Another important question that must be asked is why did the great and mighty Hashem need 10 plagues for Pharaoh to free the Jewish people? Why not just deliver to Pharaoh one knockout punch and get it over with?
The answer, of course, is that Hashem could have done that. But the ten plagues were not only to punish Pharaoh and the Egyptians for their oppression of the Jewish people; they were also to educate the Jewish people about Hashem and His powers.
Nachmanides explains that the plagues proved three of the most important tenets of Judaism: 1) Hashem created the world; 2) He knows everyone in it and is involved in their lives; and 3) that Hashem speaks to man via prophesy.
In the beginning of our Parshah, Hashem tells Moshe: (Exodus 6:3)
ספר שמות פרק ו
(ג) וָאֵרָא אֶל אַבְרָהָם אֶל יִצְחָק וְאֶל יַעֲקֹב בְּ(אֵ)קל שַׁק(דָּ)י וּשְׁמִי יְדֹוָד לֹא נוֹדַעְתִּי לָהֶם:
- I appeared to Abraham, to Isaac, and to Jacob as K’El Shak(dd)ai, but with My Name Hashem I did not make Myself known to them:
(Because, except in a prayer, or in the context of a complete verse from scripture, we are not permitted to say any of G-d’s real names, we substitute the “k” for one of the letters, hence, Kel Shakkai. Since everybody realizes that this substitution has been made, they understand which name of Hashem is being referred to.)
To properly understand this verse, we need some background. The Torah contains ten different holy names for G-d. When a scribe writing a sefer Torah comes to write one of these holy names, before doing so he must say out loud, “I am writing this name as the holy name of Hashem.” If a scribe would forget even once to sanctify even one of Hashem’s names, the entire sefer Torah would be פסול – unfit for use.
The idea behind G-d’s different names is that each indicates a specific mode that Hashem is in. For example, the name אלק(ה)ים Elokim indicates that Hashem is in strict judgment mode. This week’s parshah begins with, “And Elokim spoke to Moshe,” reflecting Hashem’s upset with Moshe having questioned His sending him to Pharaoh since Moshe’s visit only served to increase the workload on the Jewish people.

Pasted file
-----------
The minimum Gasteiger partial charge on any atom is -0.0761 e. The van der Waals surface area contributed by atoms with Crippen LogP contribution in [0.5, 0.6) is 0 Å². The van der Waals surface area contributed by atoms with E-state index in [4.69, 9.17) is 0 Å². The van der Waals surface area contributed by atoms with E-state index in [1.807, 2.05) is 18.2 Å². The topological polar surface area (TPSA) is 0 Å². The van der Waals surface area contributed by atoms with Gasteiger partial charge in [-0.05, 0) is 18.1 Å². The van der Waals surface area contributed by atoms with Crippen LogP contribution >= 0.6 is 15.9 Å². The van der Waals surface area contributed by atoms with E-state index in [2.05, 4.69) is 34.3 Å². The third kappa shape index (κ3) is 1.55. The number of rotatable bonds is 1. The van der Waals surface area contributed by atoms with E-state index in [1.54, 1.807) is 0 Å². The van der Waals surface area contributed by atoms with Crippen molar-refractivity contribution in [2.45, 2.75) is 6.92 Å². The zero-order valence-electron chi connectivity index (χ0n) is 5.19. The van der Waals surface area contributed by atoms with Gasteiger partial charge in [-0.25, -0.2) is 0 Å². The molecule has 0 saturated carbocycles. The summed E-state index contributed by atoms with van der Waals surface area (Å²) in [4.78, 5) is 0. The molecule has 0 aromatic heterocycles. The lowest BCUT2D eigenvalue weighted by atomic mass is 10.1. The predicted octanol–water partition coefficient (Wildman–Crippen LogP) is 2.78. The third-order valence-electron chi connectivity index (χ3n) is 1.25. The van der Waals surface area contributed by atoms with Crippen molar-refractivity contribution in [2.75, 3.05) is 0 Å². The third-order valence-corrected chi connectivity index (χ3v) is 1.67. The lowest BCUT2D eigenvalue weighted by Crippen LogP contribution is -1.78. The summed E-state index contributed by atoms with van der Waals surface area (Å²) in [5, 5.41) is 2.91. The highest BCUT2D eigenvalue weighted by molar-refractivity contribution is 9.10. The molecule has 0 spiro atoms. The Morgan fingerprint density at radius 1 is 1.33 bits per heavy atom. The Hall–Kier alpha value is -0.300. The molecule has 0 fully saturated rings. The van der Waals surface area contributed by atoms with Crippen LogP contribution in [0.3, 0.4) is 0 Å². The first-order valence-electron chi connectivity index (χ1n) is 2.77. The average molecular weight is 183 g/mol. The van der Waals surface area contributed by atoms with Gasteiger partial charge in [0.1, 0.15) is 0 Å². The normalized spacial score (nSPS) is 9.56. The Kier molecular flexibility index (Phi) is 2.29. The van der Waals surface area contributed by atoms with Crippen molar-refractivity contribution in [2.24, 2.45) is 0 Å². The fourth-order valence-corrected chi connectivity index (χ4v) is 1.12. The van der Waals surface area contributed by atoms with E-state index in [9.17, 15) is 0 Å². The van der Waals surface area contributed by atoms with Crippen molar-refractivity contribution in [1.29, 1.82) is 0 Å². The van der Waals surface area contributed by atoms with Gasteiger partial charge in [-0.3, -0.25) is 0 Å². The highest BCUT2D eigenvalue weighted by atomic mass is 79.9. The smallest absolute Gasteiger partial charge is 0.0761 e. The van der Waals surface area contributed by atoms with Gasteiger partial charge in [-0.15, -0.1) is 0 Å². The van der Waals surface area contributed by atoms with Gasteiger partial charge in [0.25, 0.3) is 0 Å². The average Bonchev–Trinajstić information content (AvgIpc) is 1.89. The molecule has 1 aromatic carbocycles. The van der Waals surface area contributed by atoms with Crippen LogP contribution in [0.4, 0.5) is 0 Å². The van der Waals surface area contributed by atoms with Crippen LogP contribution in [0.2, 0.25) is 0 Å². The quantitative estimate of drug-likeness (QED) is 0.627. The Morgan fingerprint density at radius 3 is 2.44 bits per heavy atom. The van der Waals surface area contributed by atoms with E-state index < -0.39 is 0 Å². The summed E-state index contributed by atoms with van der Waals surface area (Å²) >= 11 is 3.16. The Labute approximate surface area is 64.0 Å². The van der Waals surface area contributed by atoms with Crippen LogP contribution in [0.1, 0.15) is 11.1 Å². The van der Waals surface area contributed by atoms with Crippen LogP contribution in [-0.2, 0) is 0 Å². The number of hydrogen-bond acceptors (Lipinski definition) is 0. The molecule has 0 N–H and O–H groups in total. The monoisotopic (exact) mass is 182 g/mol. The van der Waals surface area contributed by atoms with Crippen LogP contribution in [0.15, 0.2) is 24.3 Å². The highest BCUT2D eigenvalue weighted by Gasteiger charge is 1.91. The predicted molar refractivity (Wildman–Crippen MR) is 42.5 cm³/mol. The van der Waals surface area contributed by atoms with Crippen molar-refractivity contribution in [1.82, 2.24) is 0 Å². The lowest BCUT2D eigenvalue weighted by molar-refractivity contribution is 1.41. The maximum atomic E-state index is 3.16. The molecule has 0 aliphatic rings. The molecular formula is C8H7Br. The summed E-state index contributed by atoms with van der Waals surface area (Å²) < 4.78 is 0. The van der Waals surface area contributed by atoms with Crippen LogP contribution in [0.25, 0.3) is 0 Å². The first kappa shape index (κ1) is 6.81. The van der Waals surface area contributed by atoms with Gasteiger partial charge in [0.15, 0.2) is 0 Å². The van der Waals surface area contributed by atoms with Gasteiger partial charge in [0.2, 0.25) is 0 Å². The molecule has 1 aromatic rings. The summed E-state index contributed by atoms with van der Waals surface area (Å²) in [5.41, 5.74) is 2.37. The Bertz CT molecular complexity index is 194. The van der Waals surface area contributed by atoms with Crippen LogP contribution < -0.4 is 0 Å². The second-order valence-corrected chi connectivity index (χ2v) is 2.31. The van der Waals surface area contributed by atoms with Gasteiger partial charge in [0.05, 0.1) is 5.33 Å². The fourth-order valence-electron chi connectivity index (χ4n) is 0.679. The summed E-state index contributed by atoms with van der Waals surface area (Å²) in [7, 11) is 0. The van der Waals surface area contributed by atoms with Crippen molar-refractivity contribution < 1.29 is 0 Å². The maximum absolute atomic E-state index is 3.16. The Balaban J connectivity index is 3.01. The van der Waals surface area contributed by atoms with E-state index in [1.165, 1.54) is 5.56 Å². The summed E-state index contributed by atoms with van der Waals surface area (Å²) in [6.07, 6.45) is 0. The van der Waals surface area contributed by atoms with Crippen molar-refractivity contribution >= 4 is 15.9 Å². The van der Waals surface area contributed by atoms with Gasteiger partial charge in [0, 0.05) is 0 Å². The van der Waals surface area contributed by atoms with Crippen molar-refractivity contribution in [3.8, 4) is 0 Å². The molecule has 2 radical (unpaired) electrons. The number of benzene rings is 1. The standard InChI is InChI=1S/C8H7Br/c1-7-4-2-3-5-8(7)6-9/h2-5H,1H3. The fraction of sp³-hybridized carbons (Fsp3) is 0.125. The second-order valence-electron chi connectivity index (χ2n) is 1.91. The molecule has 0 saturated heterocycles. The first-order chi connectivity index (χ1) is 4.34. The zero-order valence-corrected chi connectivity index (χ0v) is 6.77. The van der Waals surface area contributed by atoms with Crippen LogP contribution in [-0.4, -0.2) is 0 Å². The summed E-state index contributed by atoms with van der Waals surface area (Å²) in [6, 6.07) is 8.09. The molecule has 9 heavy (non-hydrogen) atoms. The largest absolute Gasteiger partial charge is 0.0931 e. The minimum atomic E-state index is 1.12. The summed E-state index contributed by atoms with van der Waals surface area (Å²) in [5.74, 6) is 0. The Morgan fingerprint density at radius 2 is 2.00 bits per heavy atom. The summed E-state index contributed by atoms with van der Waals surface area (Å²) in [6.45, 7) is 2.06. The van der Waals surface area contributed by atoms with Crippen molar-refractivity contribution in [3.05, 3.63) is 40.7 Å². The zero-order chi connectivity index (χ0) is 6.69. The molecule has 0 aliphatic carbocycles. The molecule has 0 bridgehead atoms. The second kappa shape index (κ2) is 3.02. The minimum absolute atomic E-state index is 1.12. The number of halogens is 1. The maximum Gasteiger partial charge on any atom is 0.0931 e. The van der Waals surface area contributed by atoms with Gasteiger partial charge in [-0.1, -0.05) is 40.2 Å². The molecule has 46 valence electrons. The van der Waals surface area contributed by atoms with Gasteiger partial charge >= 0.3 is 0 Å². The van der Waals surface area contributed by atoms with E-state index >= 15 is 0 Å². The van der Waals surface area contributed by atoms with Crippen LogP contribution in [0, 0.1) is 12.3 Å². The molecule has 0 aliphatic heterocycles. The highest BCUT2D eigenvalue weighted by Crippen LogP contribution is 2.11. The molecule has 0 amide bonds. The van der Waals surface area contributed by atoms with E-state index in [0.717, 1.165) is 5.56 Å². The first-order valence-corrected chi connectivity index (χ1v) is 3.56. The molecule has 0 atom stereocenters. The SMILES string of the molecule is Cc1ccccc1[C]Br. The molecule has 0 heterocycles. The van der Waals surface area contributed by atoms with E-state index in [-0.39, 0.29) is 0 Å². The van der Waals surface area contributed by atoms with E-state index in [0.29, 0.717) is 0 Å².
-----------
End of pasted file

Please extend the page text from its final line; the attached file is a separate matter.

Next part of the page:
The name ש(ד)קי indicates Hashem adjusting “nature” to bring about His desired outcome. For example, the forefathers’ wealth came about without miracles; rather, Hashem made the land fertile, brought the rain at the right times, and brought forth many large and fruitful crops. They also had very healthy and fertile cattle, and thus they had large herds of cattle and sheep. Hashem accomplished His goals within the rules of nature.
The name י-ה-ו-ה is the name that Hashem used in Creation. This is Hashem’s special name from which all the other names emanate. This name also indicates Hashem’s supreme kindness, since creating the world was the supreme act of kindness.
When Hashem told Moshe that “I appeared to the forefathers in the name ’Kel Shakkai‘,” He was saying that He dealt with Avraham, Yitzchak, and Yaakov by controlling nature, not through open miracles. But now, Hashem would reveal the name that He used when He was in Creation mode, and with that name He would change nature – recreating it in a way – and the world would now witness miracles the likes of which were never before seen. Since Hashem initially created nature, He is its master and can change it as He pleases.
In the plague of blood, for example, all Egypt water turned to blood, including the Nile River, all other rivers and brooks, the water in cisterns, and even the water stored in vessels. Yet all the blood of the Egyptians was water for the Jews, who were not affected by any of the plagues. If an Egyptian bought water from a Jew, it would not turn to blood. Indeed, if a Jew and an Egyptian were drinking water from the same glass with straws, the Jew would draw water up his straw, while the Egyptian would draw blood up his. How can that be? It’s no problem for the Creator of the water and the blood.
In the seventh plague, hail, the Torah tells us (Exodus 9:24):
ספר שמות פרק ט
(כד) וַיְהִי בָרָד וְאֵשׁ מִתְלַקַּחַת בְּתוֹךְ הַבָּרָד
- There was hail, and fire flaming amid the hail
Once again, this seems impossible! How could fire exist inside a hailstone made of ice? And how could a hailstone remain a hailstone if there is fire inside of it? Only the Creator, who gave fire and water their properties initially, can alter those properties to allow these two opposing forces to co-exist.
The ninth plague, darkness, is also a real mind bender. The plague lasted six days, and there were two stages to its intensity. It was darker than night during the first three days, and no one could see anyone or anything. In the world today with its many forms of artificial light, we have little experience with absolute darkness. A place in Israel called “Dialogue in the Dark” gives people gifted with sight an idea of what it is to live with no light at all, as blind people do. They have created an environment of complete darkness, like no other darkness you were ever in. It is a darkness is so complete that you feel as if you have no eyes to see. The darkness in Egypt was even more intense than that!
During the next three days, the darkness intensified and thickened to the extent that it physically impeded human movement. If they were seated, that is how they remained for three days.